Wednesday, 16 January 2008


Pascal is right.

I don't have to have tunnel vision, or at least I have to know that this tunnel ends.

I am a simple minded person, I am not capable of solving big problems and looking too far in front of me. I see short. I want to see short, it helps me.

I will go on, regardless if I will crush outside or not, if I will suck at the competition tomorrow, if I will have time to climb more.

All I can see now is:

- have a good lunch;

- go to the gym and train;

- get back home.

Having planned the next four hours of my life should already make me happy.

EDIT: it's 7 pm, I had a good lunch but didn't train, due to this horrible cold that I brought back from Elba. Remember, never train when ill.
Now, I think I have to clear the post title. It's from Dante's Commedia, Inferno, XIII, 126. In Longfellow translation it is "As greyhounds, who are issuing from the chain". They are ferocious beasts that chase the souls of two violent hunters, one of which is Lano: Longfellow (1867), Inf. 13.120 "Lano," says Boccaccio, Comento, "was young gentleman of Siena, who had a large patrimony, and associating himself with a club of other young Sienese, called the Spendthrift Club, they also being all rich, together with them, not spending but squandering, in a short time he consumed all that he had and became very poor." Joining some Florentine troops sent out against the Aretines, he was in a skirmish at the parish of Toppo, which Dante calls a joust; "and notwithstanding he might have saved himself," continues Boccaccio, "remembering his wretched condition, and it seeming to him a grievous thing to bear poverty, as he had been very rich, he rushed into the thick of the enemy and was slain, as perhaps he desired to be."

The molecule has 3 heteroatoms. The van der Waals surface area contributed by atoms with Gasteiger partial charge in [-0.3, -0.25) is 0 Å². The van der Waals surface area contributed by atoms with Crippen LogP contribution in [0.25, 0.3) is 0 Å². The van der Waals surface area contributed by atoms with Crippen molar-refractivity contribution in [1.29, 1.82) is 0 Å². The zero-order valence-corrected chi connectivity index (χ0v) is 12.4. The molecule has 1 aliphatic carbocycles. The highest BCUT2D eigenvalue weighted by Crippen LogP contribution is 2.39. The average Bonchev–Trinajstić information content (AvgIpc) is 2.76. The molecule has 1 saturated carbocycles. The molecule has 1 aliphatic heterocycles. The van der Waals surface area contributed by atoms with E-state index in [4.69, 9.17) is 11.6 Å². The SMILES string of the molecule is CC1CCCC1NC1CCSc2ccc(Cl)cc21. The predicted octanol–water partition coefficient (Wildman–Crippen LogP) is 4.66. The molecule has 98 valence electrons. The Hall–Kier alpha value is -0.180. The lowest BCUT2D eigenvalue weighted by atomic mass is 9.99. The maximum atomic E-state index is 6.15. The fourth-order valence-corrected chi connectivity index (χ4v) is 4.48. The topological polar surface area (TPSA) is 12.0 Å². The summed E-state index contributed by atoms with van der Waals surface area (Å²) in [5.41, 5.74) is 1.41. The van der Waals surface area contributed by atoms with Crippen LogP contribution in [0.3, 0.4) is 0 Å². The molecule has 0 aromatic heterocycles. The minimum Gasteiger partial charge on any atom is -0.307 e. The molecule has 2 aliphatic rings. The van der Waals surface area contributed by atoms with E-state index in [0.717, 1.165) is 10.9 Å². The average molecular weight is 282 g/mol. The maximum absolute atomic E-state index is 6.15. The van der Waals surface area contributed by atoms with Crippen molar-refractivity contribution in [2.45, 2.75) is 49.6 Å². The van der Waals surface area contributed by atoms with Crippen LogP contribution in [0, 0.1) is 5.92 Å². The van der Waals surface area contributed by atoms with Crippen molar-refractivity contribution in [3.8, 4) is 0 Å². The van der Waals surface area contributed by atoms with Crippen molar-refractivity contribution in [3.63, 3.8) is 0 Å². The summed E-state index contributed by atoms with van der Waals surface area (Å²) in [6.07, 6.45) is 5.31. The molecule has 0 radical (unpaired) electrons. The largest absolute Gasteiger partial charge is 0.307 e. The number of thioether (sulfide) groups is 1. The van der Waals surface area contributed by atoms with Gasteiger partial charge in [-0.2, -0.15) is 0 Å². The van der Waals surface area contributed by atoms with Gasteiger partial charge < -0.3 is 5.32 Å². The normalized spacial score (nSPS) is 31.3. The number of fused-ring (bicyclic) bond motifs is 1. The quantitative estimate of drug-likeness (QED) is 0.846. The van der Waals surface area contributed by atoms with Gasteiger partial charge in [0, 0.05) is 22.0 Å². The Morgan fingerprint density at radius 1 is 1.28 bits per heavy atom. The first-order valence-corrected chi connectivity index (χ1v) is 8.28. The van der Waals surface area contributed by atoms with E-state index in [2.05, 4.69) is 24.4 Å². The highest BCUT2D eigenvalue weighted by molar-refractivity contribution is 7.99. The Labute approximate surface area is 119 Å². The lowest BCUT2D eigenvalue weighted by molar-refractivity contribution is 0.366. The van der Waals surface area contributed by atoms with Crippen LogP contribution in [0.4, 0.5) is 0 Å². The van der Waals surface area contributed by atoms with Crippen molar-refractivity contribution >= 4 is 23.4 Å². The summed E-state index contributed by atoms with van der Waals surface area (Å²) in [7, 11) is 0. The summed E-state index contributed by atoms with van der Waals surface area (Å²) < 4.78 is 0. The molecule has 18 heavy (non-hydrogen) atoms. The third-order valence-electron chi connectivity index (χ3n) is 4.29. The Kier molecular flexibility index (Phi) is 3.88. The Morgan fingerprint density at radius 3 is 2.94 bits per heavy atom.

That served him right: he shouldn't have teamed with the Florentines, historical enemies.
Now, apart any resemblance, the expression just seemed to me the best one to explain how I go at things now: like beasts unleashed.

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